Annual tree rings may have information to help investigate the effects of environmental change caused by temperature, air pollution, and acid rain on tree growth. Annual tree ring growth in relation to environmental changes was studied by analysing the chemistry of tree rings of Larix leptolepis (L. leptolepis) and Cryptomeria japonica (C. japonica) in southern Korea. Tree ring growth (diameter, annual increments of ring area) and tree ring chemistry (δ13C, δ; 15N, N) concentration, and Ca/Al ratios of both species were analysed. Regression analysis was conducted between tree ring data and environmental variables. Annual tree ring growth significantly differed between the two species and increased over time (p<0.01). The growth rate of L. leptolepis (ring width and ring area) was lower than that of C. japonica. Temperature, CO2, NO2, and SO2 affected (p<0.05) the tree ring area increment of C. japonica, and SO, affected (p<0.05) the tree ring area increment of L. leptolepis. The relationships of temperature, SO2, and NO2 concentrations with tree ring δ 13C of both species (p<0.05) increased C isotope discrimination (Δ) and affected tree ring growth. There was a negative correlation between annual ring area and A in tree rings of L. leptolepis (p<0.01). For C. japonica, Δ was positively correlated (p<0.01) with annual ring area. The correlation of precipitation pH with tree ring δ 13C, δ 15N, and N concentration of the two species (p<0.01) could provide information on N deposition due to the H+ input from acid rain. Tree ring δ 15N and N concentration may be useful as indicators for precipitation pH. Tree ring growth was influenced by climate change, atmosphere pollutants and precipitation pH. The effects of increased temperature, atmosphere pollutants, and acid precipitation on radial growth may reflect N deposition from fossil fuel combustion. Acid deposition at the study site affected tree ring growth and both species may be at risk from the long-term effects of acid deposition over time.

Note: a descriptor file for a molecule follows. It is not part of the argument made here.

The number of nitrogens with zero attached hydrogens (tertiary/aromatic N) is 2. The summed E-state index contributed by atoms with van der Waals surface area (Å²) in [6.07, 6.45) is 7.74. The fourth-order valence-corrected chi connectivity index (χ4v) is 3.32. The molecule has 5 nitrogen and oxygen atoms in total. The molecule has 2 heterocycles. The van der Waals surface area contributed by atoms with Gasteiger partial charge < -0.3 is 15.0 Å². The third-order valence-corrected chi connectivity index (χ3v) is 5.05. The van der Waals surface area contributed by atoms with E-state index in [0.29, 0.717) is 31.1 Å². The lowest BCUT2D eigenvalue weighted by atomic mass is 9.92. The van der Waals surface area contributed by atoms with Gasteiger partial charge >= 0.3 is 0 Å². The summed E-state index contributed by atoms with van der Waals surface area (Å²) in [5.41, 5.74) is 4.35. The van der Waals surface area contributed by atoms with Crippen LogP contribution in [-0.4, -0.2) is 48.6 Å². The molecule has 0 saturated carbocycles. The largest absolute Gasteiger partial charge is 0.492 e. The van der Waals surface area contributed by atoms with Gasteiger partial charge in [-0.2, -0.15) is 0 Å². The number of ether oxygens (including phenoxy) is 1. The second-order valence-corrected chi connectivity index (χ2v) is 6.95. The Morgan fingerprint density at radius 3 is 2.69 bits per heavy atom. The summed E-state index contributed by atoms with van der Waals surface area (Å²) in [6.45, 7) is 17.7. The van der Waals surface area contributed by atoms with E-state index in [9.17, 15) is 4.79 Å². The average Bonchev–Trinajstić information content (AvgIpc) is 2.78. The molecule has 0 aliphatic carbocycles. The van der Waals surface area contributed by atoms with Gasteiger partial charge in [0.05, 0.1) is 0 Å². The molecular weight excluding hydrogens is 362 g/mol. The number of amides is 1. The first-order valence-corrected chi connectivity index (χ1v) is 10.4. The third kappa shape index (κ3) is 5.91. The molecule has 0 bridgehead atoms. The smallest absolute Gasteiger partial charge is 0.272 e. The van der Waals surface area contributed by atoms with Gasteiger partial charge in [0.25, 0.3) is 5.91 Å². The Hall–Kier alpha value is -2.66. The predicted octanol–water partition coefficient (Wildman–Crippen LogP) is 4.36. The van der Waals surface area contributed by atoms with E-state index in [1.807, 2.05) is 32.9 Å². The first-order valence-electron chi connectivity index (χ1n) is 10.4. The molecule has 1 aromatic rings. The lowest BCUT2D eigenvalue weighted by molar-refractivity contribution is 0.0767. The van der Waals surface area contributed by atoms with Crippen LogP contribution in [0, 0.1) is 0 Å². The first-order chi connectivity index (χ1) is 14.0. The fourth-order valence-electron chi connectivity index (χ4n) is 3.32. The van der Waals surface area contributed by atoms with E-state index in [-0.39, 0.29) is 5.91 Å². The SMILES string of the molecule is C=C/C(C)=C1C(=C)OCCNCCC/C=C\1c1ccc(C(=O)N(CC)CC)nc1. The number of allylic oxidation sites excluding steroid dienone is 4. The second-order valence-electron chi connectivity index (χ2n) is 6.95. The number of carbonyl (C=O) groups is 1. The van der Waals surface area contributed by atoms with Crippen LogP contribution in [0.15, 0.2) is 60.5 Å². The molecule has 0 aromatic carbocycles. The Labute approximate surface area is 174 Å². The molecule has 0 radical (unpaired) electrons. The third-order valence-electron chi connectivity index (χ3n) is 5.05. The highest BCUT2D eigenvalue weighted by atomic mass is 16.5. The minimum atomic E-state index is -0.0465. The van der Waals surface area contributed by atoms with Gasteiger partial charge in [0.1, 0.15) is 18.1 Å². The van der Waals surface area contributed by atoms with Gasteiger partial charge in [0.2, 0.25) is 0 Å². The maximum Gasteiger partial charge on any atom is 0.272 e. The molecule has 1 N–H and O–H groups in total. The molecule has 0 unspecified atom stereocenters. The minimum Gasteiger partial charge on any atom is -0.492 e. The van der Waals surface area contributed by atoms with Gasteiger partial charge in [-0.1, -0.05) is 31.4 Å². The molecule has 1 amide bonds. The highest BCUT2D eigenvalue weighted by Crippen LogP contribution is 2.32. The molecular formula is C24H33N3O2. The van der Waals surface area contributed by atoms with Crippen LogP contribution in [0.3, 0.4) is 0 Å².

Park G.-S.,Laboratory of Forest Resources Management | Park G.-S.,Chungnam National University | Rang G.-N.,Laboratory of Forest Resources Management | Rang G.-N.,Korea forest Research Institute | And 9 more authors.